From a knobbly beginning in 1993, the internet evolved and morphed into technology that changed modern life. Bitcoin and, therefore, blockchain slipped into existence with relatively little fanfare. Blockchain technology is now one of the watchwords of the 2020s, alongside cryptocurrencies, and the chatter has reached a crescendo today. So what’s behind the hype?
In its simplest form, the blockchain is an enormous database. It is a decentralized, peer-to-peer (P2P) network, which means no one person or entity controls it. All users help manage information flow, and once new data has been added to the blockchain, no one can alter it.
Most people connect blockchain with cryptocurrencies such as Bitcoin or Ethereum, but the technology has a broader scope of uses.
The characteristics of immutability, simultaneity, and decentralization make blockchain an instrument to reduce costs, reduce waste, and increase transparency in various contexts regarding sustainability.
The word “sustainable” refers to a process or its outputs that are economically viable, socially inclusive, and environmentally friendly.
An economically possible process is financially self-supporting. A socially inclusive process is open to all people and groups in a community, and an ecologically friendly approach at its minimum ensures there is no harm to the surrounding ecology. All three characteristics must be met for sustainability.
The United Nations has also articulated some sustainable development goals or SDGs to make these ideas concrete.
Mapping Blockchain To SDGs
SDGs are 17 goals backed by 193 countries, built upon the success of the Millennium Development Goals and complete what these did not achieve.
Blockchain technology and digital identity (DID) can accelerate and advance their impact towards a universal call to action to end poverty, fight inequalities and injustice, and tackle climate change.
Economists at the World Economic Forum predicted that by 2027, 10% of the global gross domestic product would be stored in one form or another in blockchain technology.
Let’s look at how blockchain is already helping reduce costs, realigning the idea of borders, and disrupting the world as we know it.
Can Blockchain Help with Sustainability?
The use of blockchain offers far-reaching possibilities for social impact, including:
- Supply chain management
- Digital identity
- Personal data protection
Although it is not a perfect solution, it can help us develop our world more sustainably. As many people say, blockchain is the missing piece of the internet. While still very immature, industries in the DeFi segment are playing a part in upholding and aligning themselves with the SDGs.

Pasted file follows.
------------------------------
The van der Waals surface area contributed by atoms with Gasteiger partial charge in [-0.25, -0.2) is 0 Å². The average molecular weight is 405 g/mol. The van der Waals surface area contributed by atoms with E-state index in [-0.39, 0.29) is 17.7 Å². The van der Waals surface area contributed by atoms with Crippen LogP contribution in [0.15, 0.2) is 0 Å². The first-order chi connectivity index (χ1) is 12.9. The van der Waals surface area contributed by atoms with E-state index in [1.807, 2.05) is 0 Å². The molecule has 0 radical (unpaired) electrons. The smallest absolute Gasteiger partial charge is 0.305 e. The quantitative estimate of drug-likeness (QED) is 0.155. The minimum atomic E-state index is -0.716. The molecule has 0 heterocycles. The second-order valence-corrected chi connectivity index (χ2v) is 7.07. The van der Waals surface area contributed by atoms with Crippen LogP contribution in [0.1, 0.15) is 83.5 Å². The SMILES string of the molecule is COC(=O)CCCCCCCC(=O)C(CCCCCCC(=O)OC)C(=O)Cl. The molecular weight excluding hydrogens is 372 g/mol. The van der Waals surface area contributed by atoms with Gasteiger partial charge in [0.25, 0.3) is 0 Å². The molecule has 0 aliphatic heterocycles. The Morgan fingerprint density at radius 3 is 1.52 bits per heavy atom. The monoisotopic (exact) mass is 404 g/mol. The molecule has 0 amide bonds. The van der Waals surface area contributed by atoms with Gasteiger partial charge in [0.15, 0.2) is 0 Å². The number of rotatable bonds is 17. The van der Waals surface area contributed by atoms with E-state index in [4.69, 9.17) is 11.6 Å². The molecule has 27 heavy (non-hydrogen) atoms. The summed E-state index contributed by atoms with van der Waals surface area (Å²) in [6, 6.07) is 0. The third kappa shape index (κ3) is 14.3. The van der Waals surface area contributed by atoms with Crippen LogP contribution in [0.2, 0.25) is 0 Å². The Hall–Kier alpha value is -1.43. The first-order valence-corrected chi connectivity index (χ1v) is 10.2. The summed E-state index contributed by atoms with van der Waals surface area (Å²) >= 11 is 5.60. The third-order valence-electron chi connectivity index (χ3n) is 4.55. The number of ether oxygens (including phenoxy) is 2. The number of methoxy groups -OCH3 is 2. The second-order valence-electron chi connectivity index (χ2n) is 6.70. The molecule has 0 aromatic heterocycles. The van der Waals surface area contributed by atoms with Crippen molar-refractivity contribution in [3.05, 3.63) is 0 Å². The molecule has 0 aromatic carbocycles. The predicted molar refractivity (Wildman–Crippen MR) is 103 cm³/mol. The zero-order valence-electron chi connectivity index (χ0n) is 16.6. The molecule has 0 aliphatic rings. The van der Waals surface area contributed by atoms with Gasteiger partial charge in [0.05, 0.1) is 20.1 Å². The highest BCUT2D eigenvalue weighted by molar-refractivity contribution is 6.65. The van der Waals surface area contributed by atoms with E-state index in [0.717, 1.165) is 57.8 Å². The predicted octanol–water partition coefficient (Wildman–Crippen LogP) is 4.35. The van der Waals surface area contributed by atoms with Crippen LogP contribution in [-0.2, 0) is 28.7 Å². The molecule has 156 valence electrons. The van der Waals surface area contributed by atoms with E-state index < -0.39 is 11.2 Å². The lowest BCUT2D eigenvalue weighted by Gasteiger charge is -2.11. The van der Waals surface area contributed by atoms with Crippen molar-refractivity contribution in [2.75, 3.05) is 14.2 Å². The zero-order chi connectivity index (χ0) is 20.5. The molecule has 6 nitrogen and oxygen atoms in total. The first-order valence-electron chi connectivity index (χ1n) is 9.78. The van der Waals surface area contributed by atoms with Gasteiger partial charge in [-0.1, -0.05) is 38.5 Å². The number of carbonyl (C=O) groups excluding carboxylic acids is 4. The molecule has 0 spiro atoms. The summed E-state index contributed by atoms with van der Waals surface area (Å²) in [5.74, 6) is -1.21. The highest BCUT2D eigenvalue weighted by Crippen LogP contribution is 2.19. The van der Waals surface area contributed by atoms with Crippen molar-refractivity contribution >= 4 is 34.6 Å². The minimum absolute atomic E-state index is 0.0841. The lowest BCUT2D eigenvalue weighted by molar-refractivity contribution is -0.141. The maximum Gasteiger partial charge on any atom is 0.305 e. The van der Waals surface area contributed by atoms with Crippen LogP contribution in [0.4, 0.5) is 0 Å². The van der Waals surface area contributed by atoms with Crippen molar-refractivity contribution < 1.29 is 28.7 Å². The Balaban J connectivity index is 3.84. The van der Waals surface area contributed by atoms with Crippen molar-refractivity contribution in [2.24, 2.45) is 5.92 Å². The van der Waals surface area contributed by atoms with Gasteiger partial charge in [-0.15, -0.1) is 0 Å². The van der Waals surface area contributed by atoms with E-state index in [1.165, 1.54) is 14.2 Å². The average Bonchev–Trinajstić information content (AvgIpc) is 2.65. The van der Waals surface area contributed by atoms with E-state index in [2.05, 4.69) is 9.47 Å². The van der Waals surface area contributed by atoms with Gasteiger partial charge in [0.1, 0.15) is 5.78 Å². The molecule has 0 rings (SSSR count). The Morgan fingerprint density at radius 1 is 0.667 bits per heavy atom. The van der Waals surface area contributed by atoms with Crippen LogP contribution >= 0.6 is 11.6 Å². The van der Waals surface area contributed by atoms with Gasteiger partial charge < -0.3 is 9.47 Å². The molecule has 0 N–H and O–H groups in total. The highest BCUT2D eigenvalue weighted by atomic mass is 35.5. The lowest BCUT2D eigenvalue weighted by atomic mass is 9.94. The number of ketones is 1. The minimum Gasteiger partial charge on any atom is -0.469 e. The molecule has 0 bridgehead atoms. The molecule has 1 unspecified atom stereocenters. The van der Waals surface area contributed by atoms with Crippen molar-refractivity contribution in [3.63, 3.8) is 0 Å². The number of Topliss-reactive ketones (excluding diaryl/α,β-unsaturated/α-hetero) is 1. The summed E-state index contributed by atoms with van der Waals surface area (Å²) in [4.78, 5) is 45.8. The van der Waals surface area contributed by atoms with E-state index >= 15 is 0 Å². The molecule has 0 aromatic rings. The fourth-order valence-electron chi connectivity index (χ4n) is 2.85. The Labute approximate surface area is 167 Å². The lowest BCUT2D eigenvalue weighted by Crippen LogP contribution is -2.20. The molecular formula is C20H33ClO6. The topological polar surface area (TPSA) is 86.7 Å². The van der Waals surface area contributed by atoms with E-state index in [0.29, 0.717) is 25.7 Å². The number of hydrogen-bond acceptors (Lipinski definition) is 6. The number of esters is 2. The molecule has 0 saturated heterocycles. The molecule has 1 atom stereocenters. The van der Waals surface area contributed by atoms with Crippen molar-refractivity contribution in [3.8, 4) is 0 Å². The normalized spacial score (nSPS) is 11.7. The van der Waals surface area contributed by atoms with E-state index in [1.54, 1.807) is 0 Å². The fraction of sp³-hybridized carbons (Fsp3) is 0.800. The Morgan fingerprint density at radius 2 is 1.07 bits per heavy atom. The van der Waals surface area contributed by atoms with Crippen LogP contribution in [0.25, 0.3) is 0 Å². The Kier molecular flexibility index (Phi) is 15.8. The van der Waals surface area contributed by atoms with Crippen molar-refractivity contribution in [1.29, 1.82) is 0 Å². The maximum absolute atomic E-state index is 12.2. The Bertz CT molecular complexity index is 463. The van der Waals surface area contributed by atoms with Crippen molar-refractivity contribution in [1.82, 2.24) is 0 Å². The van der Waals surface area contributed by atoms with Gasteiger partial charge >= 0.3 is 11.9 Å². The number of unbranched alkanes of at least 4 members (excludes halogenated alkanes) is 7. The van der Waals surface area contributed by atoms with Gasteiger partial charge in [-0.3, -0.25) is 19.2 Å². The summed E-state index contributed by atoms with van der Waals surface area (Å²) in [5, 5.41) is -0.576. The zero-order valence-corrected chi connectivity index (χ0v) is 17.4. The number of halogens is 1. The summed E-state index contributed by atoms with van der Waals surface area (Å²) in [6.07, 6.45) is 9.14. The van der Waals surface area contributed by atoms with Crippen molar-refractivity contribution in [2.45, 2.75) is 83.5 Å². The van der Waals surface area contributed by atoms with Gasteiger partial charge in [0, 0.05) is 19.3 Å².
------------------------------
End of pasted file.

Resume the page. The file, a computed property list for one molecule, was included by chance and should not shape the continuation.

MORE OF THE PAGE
Let’s look at some case studies and the potentially far-reaching implications of blockchain.
Social Impact Of Blockchain On Society
Many private enterprises, governments, and non-governmental organizations (NGOs) use blockchain to effect social impact. Let’s look at some case studies and the potentially far-reaching implications of blockchain.
There is much discourse about public and private bodies announcing what they will do, but it’s hard to prove if what they announce happens.
Telling is one thing, but showing is another. In a globalized, digitized world, accountability is a slippery eel, be it applied to government, charity, or business. Public transparency is high on the agenda in the war against misinformation.
Earlier this year, Ethereum co-founder Vitalik Buterin donated $1 billion of cryptocurrency to support India’s Covid-Crypto Relief Fund. We know because his public, blockchain-backed digital wallet showed the transaction. Imagine holding governments to spending pledges and tracking charity’s disaster relief and aid distribution work.
Blockchain can make a significant impact on the supply chain. The supply chain industry is fragmented – with many parties operating in silos.
Blockchain presents a technology promise that would have far-reaching implications for global trade and supply chains – bringing standardization, alignment, and transparency. For example, Agridigital is streamlining grain supply chains between farmers and markets, incorporating real-time information on delivery and payments.
A recent report found that 40% of fish bought in restaurants, markets, and from fishmongers worldwide were mislabeled and, in some cases, contained traces of pig. This happened because there was no transparent supply chain. Imagine if blockchain tracked boats, catches, markets, and deliveries!
Does Blockchain Technology Help The Environment?
Unsurprisingly, given the callow nature of the technology, blockchain is not a technological panacea yet. But it does have the potential to revolutionize our relationship with energy. Many miners use lots of renewable energy, such as wind power surpluses or hydropower, that may otherwise be lost. Estimates of Bitcoin energy mining range from 39% to 74%, renewably- sourced. There are signs that more miners and investors are increasingly aware of the environmental cost of Bitcoin; for example, Terrapass offers carbon offsetting plans for Bitcoin mining.
Ripple, a cryptocurrency, has signed up to be 100% powered by renewable energy by 2030. Cryptocurrency Candela insists all its mining is solar-powered. They plan to encourage people to sell their homes’ excess solar power to neighbors. Plastic Bank allows people to track plastic as it moves from recycling to being repurposed as banknotes.
In addition, besides holding governments and businesses to green pledges, when business infrastructure is built on blockchain, such as supply chains, the transparency aspect also ensures that greenwashing becomes a thing of the past.